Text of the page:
Riot Games has no plans to match the latest prize pool offered in Dota 2's The International, head of EU eSports Jason Yeh told Polygon.
The company's decision to continue offering a comparatively smaller prize pool of roughly $2 million each year is in part a way to future proof the professional gaming branch of League of Legends, says Yeh.
According to the eSports head, the company is prioritizing investing in the League infrastructure as whole — a strategy that Riot believes will ensure the longevity of League of Legends as an eSport more than the offer of a giant pool of money each year could. Riot aims to emulate real-world sports events by eventually producing large-scale pro-gaming events on a weekly, not yearly, basis.
Likewise, a Riot representative tells Polygon the company is not interested in maintaining a large annual prize pool by "begging" its community for an aspect of the game that it has taken responsibility for. Valve opened sales of the official digital program for the International 2014 championships in May for $10, where $2.50 of every sale contributes to the prize pool. Funds from its sale grew the tournament's pot of $1.6 million set by Valve to $4 million within a week.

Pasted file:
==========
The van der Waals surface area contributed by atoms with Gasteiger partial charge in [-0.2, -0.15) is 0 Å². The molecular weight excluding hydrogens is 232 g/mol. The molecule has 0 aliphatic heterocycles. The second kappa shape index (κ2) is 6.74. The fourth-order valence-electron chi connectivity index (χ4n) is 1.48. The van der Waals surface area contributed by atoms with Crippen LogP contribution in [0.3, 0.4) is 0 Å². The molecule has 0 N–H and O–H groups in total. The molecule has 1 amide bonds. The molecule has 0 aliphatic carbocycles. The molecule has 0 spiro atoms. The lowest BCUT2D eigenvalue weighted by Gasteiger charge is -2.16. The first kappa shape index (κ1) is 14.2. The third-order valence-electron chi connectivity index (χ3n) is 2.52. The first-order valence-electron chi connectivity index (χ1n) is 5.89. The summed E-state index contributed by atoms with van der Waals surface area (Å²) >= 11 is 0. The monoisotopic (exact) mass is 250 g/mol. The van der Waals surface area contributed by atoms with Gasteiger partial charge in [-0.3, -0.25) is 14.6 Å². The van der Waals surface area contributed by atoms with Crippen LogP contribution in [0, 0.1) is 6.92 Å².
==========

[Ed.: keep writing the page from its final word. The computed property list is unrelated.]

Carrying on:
Comparatively, Riot hopes to avoid the possible long-term issues that a crowdfunded prize pool could produce, we're told. According to Yeh, this method potentially sets a company up for having a year with less money than the previous year, which by all accounts would be a "disaster."
Much of this year's Dota 2 prize pool was funded with sales of the virtual compendium playbook, with the eventual pool growing to $10.7 million. Check out our interview with Valve's Eric Johnson for a closer look at the evolution of The International.
[Ed note: An earlier edit of this post was accidentally republished. We've reverted to the original story.]